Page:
Ultimately, I settled on kind of expanding awareness into my entire physical body, and observing this body sitting here, breathing in, and breathing out. The jhana similes' imagery, afaics, all point to jhana as a whole-body experience. Not limited to one little spot, but rather, permeating every bit of one's body. So if this is where we are headed, maybe that third step, by having us train the mind to be sensitive to the entire body while breathing, conveniently prepares us for what is to come later on.
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Re: Dividing Attention vs One Pointed Concentration

Postby daverupa » Wed Dec 26, 2012 12:19 pm

manas wrote:maybe that third step, by having us train the mind to be sensitive to the entire body while breathing, conveniently prepares us for what is to come later on.


I think this is quite by design, actually.
    "And how is it, bhikkhus, that by protecting oneself one protects others? By the pursuit, development, and cultivation of the four establishments of mindfulness. It is in such a way that by protecting oneself one protects others.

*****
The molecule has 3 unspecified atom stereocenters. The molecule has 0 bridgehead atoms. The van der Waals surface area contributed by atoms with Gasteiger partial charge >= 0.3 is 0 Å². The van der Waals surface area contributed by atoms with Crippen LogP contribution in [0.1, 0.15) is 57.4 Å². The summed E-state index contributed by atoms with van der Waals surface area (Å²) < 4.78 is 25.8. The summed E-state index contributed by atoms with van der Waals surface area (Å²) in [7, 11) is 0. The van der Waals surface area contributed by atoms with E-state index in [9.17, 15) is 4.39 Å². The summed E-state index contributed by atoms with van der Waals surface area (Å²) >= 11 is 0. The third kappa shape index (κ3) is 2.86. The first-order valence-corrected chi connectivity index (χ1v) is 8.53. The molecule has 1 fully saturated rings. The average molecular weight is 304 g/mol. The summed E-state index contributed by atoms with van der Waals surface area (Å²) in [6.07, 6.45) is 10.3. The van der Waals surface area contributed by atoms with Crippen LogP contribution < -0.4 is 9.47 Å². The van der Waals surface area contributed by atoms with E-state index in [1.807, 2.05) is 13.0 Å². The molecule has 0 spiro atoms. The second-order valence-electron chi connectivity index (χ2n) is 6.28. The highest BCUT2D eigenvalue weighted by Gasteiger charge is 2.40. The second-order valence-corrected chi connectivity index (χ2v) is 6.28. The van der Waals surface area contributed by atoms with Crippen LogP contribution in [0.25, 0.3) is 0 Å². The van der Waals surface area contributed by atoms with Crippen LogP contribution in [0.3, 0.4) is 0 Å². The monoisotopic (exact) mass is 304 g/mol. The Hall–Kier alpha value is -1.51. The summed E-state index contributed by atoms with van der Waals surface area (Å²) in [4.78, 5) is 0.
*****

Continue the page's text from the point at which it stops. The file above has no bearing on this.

"And how is it, bhikkhus, that by protecting others one protects oneself? By patience, harmlessness, goodwill, and sympathy. It is in such a way that by protecting others one protects oneself.
- Sedaka Sutta [SN 47.19]
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Re: Dividing Attention vs One Pointed Concentration

Postby Sambojjhanga » Mon Jan 07, 2013 5:34 pm

I started out with attempting to follow my breathing at my nostrils, but then after listening to Ajahn Brahm, I see that "non-localized" attention to breathing is not only OK, it's PREFERRED.

That is what I now do and it has made a HUGE difference in how I perceive my meditation going.

I'm curious why meditation instructors even suggest the nostrils concentration? Why not just concnetrate on the breath, overall, to start with?

I'm asking this question to make sure I'm not doing something wrong, BTW!

Thanks in advance.

Metta

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Sabba rasam dhammaraso jinati
The flavor of the dhamma exceeds all other flavors
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Re: Dividing Attention vs One Pointed Concentration

Postby pegembara » Tue Jan 08, 2013 7:05 am

Anywhere the breath can be noted is fine whether it be at the nostrils, mouth, abdomen etc. It's just that the nostrils is a convenient spot to detect air movement. The purpose is to train the mind not to wander but tethering it to the breath. Anything that helps is good.

"Just as if a person, catching six animals of different ranges, of different habitats, were to bind them with a strong rope. Catching a snake, he would bind it with a strong rope. Catching a crocodile... a bird... a dog... a hyena... a monkey, he would bind it with a strong rope. Binding them all with a strong rope, he would tether them to a strong post or stake."

http://www.accesstoinsight.org/tipitaka ... .than.html